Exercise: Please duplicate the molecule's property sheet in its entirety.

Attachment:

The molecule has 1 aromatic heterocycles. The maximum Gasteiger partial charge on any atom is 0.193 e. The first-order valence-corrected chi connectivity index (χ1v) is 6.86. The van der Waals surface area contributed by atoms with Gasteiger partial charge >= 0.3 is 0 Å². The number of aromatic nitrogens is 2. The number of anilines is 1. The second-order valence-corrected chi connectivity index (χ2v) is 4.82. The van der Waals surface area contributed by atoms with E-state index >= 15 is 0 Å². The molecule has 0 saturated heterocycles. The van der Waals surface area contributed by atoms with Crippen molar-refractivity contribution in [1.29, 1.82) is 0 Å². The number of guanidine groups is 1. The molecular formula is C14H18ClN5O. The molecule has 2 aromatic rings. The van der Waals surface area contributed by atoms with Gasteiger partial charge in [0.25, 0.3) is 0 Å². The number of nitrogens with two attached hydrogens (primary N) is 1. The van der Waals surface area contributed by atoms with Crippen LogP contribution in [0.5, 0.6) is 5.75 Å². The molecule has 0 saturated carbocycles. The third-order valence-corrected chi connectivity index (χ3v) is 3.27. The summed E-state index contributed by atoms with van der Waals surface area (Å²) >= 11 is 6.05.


The molecule has 1 aromatic heterocycles. The maximum Gasteiger partial charge on any atom is 0.193 e. The first-order valence-corrected chi connectivity index (χ1v) is 6.86. The van der Waals surface area contributed by atoms with Gasteiger partial charge >= 0.3 is 0 Å². The number of aromatic nitrogens is 2. The number of anilines is 1. The second-order valence-corrected chi connectivity index (χ2v) is 4.82. The van der Waals surface area contributed by atoms with E-state index >= 15 is 0 Å². The molecule has 0 saturated heterocycles. The van der Waals surface area contributed by atoms with Crippen molar-refractivity contribution in [1.29, 1.82) is 0 Å². The number of guanidine groups is 1. The molecular formula is C14H18ClN5O. The molecule has 2 aromatic rings. The van der Waals surface area contributed by atoms with Gasteiger partial charge in [0.25, 0.3) is 0 Å². The number of nitrogens with two attached hydrogens (primary N) is 1. The van der Waals surface area contributed by atoms with Crippen LogP contribution in [0.5, 0.6) is 5.75 Å². The molecule has 0 saturated carbocycles. The third-order valence-corrected chi connectivity index (χ3v) is 3.27. The summed E-state index contributed by atoms with van der Waals surface area (Å²) >= 11 is 6.05.